Yesterday, three Credit Suisse bankers were charged with fraud by the U.S. Attorney for the S.D.N.Y., Preet S. Bharara, for inflating value of mortgage bonds during financial crisis to inflate their own bonuses. Significantly, two of the three traders pleaded guilty yesterday. As a result, nobody can truthfully utter the line “there have been no Wall Street bankster convictions!” Of course, Wall Street banks like Goldman and Citibank had also entered into settlements with the SEC prior to this, but as a routine practice in such settlements, the banks didn’t admit to any wrongdoing. These successful prosecutions of the Credit Suisse traders are likely to lead to more convictions, as the two who plead guilty are cooperating with the U.S. Attorney. Other investigations are also pending against the Bank of New York Mellon and Deutsche Bank.
I’m sure there will be some critics who will characterize these prosecutions as too little, too late, and remain convinced that this administration simply doesn’t care to enforce criminal laws against the big Wall Street banks. Wrong. Mr. Bharara spoke to this point yesterday, “The number of prosecutions is not a function of resources, effort, commitment or courage. It is a function of the laws, the facts, and the painstaking nature of these investigations.”
For those who want a quick and easy re-election for Barack Obama, the ideal outcome of the Republican primary race is to see the president’s supposedly most formidable rival, Mitt Romney, suffer a slow and painful (and scandalized and mortifying) defeat at the pudgy hands of the GOP’s “pneumatically overstuffed” chief narcissist, Newt Gingrich.
And don’t act like you haven’t pictured it: Newt on stage at the GOP convention in Tampa Bay, swiveling his tractor-tire hips as only a fat man can as “Dancing Queen” blares over the loud speaker; his wife, Jackie BattleyMarianne Ginther Callista Gingrich standing next to him, the skin on her face stretched back and tucked neatly under her bullet-proof platinum blonde helmet, eyes aglow like polished silver dollars placed over the shrunken sockets of a corpse bride, bleached teeth clenched around an invisible key to her husband’s glitchy chastity belt loving heart in a smile that only the editors of Cosmetic Surgery Magazine could say with a straight face was “natural.”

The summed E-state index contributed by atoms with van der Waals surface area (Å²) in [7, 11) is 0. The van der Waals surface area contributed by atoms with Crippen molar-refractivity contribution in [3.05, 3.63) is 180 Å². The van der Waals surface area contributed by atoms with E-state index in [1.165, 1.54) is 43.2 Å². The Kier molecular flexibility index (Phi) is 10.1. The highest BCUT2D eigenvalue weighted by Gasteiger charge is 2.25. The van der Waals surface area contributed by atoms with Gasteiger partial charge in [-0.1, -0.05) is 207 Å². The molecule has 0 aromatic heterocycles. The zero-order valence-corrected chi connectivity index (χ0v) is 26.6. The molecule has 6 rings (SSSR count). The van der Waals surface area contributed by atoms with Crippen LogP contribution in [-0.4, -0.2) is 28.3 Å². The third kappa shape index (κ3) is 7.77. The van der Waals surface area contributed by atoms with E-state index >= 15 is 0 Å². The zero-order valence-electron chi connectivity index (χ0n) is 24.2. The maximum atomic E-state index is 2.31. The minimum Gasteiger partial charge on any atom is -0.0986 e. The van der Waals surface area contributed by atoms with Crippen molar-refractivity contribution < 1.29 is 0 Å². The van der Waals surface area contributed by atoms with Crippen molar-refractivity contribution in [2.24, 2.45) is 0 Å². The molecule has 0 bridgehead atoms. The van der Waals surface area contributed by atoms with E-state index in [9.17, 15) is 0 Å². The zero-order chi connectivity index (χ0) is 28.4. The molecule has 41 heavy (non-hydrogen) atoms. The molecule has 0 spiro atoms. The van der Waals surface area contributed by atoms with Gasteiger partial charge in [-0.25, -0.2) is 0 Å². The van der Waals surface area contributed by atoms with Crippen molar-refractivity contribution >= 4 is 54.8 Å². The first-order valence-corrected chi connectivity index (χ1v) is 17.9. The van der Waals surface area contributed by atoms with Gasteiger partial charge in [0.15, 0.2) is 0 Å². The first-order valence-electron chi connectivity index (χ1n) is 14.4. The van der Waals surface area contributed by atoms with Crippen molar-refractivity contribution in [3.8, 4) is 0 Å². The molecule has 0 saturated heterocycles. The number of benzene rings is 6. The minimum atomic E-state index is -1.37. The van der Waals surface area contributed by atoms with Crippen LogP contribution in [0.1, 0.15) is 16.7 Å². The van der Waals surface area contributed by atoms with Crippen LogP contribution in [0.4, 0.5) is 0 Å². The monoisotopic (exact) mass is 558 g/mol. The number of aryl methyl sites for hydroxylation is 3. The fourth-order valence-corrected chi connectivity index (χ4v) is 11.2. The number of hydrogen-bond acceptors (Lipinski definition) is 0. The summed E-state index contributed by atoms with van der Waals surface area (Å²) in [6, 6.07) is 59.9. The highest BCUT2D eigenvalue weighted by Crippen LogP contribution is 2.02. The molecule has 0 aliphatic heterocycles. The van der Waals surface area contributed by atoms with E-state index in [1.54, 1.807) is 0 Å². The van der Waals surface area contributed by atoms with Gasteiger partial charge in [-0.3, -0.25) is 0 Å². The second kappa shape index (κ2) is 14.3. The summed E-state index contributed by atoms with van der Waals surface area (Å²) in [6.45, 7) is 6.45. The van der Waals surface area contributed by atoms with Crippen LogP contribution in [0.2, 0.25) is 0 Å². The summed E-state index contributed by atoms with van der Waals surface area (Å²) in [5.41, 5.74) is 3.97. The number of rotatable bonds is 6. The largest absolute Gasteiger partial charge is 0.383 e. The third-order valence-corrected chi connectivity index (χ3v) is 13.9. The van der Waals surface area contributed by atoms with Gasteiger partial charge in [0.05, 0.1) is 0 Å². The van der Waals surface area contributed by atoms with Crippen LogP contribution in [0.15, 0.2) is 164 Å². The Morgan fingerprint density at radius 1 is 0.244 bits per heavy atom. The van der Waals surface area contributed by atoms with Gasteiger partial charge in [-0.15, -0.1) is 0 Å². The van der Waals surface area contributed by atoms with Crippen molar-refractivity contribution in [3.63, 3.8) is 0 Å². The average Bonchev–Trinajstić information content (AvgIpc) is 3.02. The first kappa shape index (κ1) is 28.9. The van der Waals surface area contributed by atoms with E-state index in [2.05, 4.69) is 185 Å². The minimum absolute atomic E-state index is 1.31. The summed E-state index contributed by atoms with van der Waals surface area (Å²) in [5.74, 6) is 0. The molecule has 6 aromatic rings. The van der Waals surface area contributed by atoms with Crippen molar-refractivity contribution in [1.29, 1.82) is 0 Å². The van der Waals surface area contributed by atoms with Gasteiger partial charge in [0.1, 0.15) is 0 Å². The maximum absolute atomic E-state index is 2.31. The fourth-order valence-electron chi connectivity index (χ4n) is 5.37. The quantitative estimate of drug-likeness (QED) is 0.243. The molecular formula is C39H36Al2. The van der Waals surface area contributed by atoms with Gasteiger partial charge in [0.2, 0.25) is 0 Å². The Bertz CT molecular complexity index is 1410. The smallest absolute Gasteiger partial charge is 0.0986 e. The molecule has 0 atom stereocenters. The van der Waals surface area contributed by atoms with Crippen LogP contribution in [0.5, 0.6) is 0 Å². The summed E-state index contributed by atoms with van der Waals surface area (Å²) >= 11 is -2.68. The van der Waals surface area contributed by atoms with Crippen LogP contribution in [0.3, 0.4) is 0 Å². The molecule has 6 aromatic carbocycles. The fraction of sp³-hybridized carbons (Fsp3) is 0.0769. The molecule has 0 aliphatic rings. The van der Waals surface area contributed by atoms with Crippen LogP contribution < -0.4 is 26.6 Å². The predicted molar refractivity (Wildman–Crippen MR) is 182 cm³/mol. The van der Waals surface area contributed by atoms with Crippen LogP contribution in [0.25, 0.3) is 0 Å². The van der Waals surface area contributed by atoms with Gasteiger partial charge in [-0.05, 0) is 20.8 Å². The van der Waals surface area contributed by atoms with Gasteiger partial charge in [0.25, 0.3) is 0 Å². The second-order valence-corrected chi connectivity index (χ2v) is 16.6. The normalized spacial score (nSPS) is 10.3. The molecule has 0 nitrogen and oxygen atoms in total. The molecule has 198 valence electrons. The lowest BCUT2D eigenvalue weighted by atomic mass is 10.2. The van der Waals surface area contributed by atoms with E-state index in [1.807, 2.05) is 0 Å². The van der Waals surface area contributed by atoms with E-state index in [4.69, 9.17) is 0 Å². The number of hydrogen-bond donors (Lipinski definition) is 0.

Hanging behind the podium, a red, white, and blue banner spells out the core of this estranged congressman’s presidential platform—“Big Ideas, Child Slavery, No Blacks”—as Gingrich humbly accepts the Republican Party’s 2012 presidential nomination, his supporters cheering like drunk pedophiles at a “Little Miss Sunshine” pageant.
Is it that impossible a scenario?
If you look at each candidate’s pros and cons, it’s more than possible.
I couldn’t go to #OccupyMobile. I wanted to, very much, but I was in the hospital. While everyone was taking over parks, setting up tents and camping out in protest of income inequality, I was nearly wasted away in constant pain in a sanitized bed in a room where everything smelled sterile, drowned in antiseptic. Were I able to attend, anyway, it wouldn’t have been for very long – I am in a wheelchair and camping out in a park, getting out of my chair, sleeping on the ground in a cold and dirty tent, even if I could have gone I couldn’t have stayed – I couldn’t have been a part of this. The privilege of being able to forgo thinking about your health, where you might find a place to sleep or even some flat ground to wheel across is a privilege to which I’ve never had access. From the outset I was stuck “participating” in the movement – since I do believe in a lot of its underlying goals – by going online and reading or writing about it.
For a movement that rests on visibility at parks or other open areas, this isn’t much of a way to participate and to feel welcomed.
It’s bigger than ableism, though.